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Coding linear splines

Attention conservation notice: anyone who would actually use this could just sit down and do the algebra almost as quickly.

The best-known splines are cubic: a cubic spline with knots \(x_1,\;x_2,\dots,\;x_m\) is a piecewise-cubic polynomial \(f(x)\) where \(f\), \(f’\), and \(f’’\) are continuous at the knots.  The name is from the engineer’s drafting tool, a flexible metal strip that – in the infinitely-thin, uniformly flexible asymptote – will form a curve held down at the knots and otherwise minimising bending energy \(\int f’’(x)^2\,dx\) to give a cubic spline.

Polynomial splines of degree \(k\) generalise the cubic spline: they are piecewise polynomial, with \(f\) and \(k-1\) derivatives continuous at the knots. They have the nice feature of being expressible as linear combinations of a set of basis functions, so that the best-fitting spline with a given set of knots can be computed by ordinary regression. The degenerate case with \(k=1\) is the linear spline, a continuous piecewise-linear function[1].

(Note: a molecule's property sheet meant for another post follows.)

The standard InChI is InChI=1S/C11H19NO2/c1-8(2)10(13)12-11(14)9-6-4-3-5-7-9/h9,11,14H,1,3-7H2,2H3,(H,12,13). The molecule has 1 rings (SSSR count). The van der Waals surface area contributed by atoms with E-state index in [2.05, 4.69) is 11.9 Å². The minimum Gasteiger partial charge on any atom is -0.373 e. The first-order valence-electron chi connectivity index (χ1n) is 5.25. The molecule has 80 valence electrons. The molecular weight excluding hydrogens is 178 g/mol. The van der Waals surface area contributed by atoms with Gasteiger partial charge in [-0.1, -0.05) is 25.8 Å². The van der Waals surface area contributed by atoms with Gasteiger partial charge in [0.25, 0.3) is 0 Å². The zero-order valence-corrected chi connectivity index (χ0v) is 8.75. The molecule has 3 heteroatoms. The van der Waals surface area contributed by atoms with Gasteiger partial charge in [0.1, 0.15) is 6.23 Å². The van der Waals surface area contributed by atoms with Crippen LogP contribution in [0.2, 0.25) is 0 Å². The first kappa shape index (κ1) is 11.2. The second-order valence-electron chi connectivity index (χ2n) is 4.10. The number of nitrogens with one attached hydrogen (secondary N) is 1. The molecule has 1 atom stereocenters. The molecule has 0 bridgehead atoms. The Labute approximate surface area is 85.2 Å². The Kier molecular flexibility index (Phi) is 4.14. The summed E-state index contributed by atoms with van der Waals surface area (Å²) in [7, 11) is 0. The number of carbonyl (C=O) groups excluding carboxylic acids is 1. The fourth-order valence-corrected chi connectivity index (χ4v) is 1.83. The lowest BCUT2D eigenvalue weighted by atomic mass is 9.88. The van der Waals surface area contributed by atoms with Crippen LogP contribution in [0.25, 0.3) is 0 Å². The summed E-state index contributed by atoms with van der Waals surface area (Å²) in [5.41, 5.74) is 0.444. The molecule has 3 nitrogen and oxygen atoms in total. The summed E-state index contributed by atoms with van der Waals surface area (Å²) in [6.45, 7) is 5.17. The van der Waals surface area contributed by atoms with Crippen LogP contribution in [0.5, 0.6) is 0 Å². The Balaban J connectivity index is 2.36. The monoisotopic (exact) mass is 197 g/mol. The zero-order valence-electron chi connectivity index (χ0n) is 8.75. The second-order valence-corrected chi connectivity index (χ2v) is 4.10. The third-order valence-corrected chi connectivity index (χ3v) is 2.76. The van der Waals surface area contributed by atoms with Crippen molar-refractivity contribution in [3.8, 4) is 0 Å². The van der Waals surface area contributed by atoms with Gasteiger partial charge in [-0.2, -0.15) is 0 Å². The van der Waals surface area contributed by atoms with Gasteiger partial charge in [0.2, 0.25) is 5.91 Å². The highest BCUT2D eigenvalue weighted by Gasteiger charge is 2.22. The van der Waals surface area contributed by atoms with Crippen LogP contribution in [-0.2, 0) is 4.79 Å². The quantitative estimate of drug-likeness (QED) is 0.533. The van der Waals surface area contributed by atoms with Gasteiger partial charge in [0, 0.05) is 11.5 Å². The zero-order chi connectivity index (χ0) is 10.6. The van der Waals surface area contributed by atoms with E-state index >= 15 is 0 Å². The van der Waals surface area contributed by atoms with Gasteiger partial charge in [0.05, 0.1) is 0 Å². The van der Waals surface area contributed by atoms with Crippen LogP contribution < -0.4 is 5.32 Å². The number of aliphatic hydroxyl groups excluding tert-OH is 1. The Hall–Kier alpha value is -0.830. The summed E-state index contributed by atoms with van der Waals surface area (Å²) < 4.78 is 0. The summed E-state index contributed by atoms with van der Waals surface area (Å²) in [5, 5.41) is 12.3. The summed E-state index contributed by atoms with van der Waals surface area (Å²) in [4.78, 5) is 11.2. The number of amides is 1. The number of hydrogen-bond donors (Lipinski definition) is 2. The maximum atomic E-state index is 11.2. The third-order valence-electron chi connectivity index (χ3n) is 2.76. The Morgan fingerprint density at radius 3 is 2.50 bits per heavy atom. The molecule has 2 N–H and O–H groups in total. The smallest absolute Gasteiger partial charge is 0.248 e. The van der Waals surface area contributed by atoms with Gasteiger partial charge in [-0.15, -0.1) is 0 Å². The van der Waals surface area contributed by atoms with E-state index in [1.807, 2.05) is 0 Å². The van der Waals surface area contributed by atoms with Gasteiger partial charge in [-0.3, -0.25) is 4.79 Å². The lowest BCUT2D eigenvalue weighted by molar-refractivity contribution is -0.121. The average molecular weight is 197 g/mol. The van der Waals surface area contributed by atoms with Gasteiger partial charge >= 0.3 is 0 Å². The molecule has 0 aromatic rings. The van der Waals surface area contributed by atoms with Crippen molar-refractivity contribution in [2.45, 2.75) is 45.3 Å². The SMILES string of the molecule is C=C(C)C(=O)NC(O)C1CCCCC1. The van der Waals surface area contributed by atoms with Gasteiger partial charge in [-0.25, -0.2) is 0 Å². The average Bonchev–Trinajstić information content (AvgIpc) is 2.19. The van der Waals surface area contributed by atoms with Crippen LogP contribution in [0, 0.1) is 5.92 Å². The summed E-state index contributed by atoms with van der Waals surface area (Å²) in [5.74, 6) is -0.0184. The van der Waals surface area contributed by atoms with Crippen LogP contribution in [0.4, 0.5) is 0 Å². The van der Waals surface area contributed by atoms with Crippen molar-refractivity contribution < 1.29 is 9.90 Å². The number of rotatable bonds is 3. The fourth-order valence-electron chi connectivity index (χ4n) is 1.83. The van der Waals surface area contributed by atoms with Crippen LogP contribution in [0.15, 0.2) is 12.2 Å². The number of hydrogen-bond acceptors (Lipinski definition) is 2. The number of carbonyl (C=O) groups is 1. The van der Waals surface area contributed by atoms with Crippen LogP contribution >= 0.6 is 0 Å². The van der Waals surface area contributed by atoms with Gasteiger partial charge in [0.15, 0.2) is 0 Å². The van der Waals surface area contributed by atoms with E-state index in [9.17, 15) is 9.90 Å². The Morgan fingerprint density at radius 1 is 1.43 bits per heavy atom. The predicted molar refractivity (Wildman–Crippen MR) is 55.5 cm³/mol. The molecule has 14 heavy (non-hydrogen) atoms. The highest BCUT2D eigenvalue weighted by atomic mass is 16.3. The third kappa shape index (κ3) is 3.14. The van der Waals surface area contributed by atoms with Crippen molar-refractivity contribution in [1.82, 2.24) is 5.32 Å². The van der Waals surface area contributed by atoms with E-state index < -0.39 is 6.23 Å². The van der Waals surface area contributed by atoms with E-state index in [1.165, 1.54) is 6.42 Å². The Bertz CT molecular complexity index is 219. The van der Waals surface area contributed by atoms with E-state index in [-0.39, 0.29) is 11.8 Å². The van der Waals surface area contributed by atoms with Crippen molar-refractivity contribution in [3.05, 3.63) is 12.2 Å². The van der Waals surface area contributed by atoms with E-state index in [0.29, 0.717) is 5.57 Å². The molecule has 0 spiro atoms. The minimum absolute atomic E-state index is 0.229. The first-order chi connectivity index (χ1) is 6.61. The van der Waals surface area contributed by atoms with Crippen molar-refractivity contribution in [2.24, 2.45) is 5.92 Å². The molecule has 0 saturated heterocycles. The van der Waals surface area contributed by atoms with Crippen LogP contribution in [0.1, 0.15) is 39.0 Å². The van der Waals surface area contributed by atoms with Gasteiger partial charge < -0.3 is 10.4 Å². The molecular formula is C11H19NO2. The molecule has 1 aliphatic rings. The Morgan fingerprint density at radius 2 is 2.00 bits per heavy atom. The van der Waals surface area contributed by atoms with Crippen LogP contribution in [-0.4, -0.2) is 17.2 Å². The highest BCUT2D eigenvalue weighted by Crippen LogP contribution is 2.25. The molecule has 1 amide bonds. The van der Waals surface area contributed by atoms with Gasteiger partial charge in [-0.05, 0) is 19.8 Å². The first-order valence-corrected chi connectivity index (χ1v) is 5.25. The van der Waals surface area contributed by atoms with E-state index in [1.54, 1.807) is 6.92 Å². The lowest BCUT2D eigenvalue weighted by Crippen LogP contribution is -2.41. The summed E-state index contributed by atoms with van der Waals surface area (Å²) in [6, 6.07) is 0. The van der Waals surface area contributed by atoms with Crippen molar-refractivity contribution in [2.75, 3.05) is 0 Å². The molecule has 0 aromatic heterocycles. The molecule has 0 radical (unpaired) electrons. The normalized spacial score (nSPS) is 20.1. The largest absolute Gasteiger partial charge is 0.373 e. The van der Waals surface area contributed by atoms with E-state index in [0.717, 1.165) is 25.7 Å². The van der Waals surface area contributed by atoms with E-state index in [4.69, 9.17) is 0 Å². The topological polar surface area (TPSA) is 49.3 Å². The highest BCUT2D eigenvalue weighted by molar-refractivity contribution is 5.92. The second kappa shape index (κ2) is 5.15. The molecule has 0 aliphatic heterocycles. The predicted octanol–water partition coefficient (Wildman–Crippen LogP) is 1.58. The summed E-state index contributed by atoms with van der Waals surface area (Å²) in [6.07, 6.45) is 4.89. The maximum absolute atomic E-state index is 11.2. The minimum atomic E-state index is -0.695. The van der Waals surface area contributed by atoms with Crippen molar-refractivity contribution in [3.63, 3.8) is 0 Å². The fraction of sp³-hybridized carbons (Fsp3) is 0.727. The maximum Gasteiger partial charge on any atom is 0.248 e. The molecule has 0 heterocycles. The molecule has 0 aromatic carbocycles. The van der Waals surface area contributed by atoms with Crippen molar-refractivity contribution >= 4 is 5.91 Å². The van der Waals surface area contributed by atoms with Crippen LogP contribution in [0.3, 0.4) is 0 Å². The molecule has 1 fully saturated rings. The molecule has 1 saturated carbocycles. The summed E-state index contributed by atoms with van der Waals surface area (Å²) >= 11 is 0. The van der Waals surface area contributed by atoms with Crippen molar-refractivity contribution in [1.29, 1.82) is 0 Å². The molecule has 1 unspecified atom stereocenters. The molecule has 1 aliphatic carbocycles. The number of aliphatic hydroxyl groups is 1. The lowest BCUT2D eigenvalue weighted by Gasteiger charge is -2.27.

Linear splines don’t fit as well as quadratic or cubic, and don’t look as pretty: they have visible corners at the knots.  However, they fit a lot better than step functions, and the linear coefficients are easily interpreted. 

There are two useful parametrisations for linear regression spline bases. In the first, the coefficients are the slopes in the segments \([-\infty,\,x_1]\), \([x_1,x_2]\) and so on.  Alternatively, we can take the first coefficient to be the slope in \([-\infty, x_1]\), the second to be the difference in slope at \(x_1\), the third to be the difference in slope at \(x_2\), and so on. 

For the first parametrisation, the basis is

> z1(t) = min(t, x1)  
> z2(t) = max(x1, min(t, x2))  
> z3(t) = max(x_2, min(t, x3))  

and so on

For the second, the basis is

> z1(t) = t  
> z2(t) = max(0, t-x1))  
> z3(t) = max(0, t-x2))  

and so on

Neither of these is the b-spline basis given by the R function bs(), but both are probably more useful in practice. 

[1] One could make a case for step functions as 0-degree splines, where 0 of \(f\), \(f’\), \(f’’\),\(\dots\) are continuous. Mathematicians might agree or might think this was trolling.